Corporate AIs to save Indian eyes

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AI saving eyes

Tech giants Microsoft and Google have developed and set up retinal screening AI that detects diseases possibly leading to blindness.

A collaboration between the state of Telangana and Microsoft led to the implementation of MINE (Microsoft Intelligent Network for Eyecare) in hospitals spread across the state. The eye-screening AI could treat 6 million children in the region, while also preventing avoidable blindness in some cases.

“We are very pleased to announce that Telangana will be the first state in India to bring AI in public health screening and we are excited about how technology has the potential to make great social impact. I am extremely happy with the collaboration between our health and IT departments and Microsoft, which has resulted in a solution that is going to make a huge difference to the lives of the people in our country, starting with our state,” said the IT minister of Telangana K. T. Rama Rao in a statement on the matter.

The same idea had been pitched before when Google introduced a similar functioning AI at the Wired 2017 business conference. The India-bound AI has been trained to detect diabetes-caused eye diseases by being subjected to images of such defects, supplied by Aravind Eye Care System, a group of eye care hospitals which Google is running the project with.

During the conference, Lily Peng, a product manager with the Google Brain AI research group, remarked that “One of the promises of this technology is being able to make healthcare more accessible.”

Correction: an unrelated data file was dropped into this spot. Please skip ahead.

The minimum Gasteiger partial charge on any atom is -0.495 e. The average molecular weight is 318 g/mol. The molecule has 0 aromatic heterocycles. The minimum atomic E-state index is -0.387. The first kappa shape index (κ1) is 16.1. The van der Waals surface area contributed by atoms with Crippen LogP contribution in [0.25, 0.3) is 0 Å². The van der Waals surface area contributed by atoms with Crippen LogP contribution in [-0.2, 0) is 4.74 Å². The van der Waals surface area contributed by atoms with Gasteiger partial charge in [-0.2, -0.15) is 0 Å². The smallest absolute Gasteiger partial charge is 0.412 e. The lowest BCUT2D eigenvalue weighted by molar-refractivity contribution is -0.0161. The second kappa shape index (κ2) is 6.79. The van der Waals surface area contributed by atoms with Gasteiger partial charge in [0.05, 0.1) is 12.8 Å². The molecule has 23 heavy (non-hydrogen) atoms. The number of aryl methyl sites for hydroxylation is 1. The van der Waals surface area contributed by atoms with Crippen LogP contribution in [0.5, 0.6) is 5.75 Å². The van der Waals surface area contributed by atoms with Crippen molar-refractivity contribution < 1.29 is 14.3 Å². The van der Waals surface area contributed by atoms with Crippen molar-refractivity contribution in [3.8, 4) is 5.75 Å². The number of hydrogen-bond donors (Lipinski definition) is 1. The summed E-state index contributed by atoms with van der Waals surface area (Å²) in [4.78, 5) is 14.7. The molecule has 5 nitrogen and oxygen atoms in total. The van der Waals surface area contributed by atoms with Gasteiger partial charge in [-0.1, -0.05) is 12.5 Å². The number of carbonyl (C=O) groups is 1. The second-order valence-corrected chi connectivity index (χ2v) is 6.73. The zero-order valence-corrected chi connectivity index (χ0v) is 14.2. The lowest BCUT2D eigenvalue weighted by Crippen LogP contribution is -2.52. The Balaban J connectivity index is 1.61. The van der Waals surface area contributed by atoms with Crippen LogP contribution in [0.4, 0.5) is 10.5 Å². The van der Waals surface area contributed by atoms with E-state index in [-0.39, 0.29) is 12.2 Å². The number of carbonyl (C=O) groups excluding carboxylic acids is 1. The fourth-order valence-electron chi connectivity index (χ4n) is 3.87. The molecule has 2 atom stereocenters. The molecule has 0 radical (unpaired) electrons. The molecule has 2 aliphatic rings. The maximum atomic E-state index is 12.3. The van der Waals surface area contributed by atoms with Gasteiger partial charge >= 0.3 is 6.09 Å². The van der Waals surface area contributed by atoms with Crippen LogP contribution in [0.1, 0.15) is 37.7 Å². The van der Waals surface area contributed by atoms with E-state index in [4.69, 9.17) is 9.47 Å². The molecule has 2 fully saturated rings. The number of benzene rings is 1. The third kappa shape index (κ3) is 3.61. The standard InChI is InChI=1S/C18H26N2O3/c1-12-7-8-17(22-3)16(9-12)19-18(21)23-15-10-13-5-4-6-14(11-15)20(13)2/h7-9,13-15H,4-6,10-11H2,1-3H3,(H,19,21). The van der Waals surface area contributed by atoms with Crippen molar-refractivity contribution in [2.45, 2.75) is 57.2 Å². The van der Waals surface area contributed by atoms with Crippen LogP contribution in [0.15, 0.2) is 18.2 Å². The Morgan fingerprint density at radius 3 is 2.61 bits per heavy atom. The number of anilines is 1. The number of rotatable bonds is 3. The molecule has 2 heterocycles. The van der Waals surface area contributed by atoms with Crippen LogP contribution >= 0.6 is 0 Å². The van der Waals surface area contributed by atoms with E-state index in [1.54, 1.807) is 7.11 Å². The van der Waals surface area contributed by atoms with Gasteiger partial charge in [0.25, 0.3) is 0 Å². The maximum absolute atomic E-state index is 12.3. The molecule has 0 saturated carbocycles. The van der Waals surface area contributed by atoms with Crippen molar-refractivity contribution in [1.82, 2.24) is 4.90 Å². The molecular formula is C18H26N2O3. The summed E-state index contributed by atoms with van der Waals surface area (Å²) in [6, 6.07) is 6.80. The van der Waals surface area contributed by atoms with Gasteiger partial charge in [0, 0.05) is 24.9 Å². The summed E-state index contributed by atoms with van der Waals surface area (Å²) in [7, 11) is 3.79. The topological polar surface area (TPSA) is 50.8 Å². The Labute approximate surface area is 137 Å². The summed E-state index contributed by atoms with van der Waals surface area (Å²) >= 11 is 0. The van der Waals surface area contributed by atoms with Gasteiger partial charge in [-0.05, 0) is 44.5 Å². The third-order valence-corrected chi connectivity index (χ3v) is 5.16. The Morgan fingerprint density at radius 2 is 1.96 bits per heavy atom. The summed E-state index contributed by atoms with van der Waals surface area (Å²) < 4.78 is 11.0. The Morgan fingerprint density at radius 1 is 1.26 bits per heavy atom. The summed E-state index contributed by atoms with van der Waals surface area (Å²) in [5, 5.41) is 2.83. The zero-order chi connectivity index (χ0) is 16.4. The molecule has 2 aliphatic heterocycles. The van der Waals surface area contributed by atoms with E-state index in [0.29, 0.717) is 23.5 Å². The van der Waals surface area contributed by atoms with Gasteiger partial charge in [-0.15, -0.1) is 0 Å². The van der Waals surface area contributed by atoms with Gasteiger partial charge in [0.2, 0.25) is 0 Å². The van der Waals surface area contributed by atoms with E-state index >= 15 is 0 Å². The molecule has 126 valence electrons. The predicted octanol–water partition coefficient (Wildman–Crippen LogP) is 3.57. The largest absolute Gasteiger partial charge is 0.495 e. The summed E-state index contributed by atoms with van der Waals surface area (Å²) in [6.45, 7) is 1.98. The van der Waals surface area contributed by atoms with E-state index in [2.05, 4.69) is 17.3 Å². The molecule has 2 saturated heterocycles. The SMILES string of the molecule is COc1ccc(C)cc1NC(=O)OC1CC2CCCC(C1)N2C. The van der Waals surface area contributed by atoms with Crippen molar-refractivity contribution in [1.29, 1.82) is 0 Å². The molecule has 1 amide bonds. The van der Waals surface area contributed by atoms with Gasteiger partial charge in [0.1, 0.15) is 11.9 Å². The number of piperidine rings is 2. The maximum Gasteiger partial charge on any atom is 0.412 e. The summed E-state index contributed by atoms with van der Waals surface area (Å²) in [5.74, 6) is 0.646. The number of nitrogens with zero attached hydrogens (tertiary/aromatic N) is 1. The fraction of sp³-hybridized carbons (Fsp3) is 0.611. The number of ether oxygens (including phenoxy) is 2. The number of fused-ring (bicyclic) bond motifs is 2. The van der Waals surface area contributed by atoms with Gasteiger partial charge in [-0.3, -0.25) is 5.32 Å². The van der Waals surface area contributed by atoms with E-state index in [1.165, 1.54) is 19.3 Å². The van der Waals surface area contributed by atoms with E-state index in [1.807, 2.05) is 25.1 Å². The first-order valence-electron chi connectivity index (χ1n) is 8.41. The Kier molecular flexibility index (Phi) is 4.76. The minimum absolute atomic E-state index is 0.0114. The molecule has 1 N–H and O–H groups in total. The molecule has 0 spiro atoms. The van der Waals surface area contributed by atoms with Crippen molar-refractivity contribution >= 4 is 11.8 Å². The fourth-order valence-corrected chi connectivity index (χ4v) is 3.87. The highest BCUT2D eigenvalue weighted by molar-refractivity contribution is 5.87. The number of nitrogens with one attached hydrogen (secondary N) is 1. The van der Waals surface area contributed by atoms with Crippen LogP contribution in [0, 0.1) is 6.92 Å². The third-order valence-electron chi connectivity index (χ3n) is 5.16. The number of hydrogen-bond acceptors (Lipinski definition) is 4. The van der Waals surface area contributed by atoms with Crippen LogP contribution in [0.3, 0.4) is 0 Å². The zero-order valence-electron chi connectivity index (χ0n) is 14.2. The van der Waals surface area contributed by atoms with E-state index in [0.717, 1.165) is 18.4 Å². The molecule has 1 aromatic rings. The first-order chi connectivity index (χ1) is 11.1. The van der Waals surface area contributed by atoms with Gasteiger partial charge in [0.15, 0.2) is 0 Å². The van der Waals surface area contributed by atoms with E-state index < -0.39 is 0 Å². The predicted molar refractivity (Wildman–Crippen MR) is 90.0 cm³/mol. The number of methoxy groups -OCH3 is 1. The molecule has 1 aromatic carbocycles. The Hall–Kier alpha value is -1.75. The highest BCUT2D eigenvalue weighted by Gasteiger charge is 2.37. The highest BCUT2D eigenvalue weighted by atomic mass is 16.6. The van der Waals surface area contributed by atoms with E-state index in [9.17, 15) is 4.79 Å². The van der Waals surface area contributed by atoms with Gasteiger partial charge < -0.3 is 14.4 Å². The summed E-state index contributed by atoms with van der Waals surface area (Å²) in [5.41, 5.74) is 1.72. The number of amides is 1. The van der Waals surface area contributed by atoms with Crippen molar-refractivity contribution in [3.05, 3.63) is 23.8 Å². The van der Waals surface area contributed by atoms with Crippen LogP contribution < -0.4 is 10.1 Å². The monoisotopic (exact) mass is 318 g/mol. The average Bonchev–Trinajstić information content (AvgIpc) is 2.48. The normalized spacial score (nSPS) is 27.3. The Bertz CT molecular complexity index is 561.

The current state of healthcare India is far from perfect; a report by the India times shows that for every 1681 patients, there`s only one doctor to treat them, that credits to over 68% of the population living in rural areas. This amount of pressure means that doctors have to diagnose and treat thousands of patients everyday. With India still struggling with infectious diseases, AI-based diagnoses and treatment seems like a huge push towards a better survival rate.

“The lack of diagnosis is the biggest challenge,” said Kavya Kopparapu, a scientist working in the field. “In India, there are programs that send doctors into villages and slums, but there are a lot of patients and only so many ophthalmologists.”

The 16 year old, alongside her younger brother and her school friend, has developed an in-house AI system that detects signs of diabetic retinopathy. They hope their system, based on a smartphone app and 3D printed lens, can turn 2-hour-long checkups into a quick photo of the patient’s eye and help tackle the severe doctor shortage.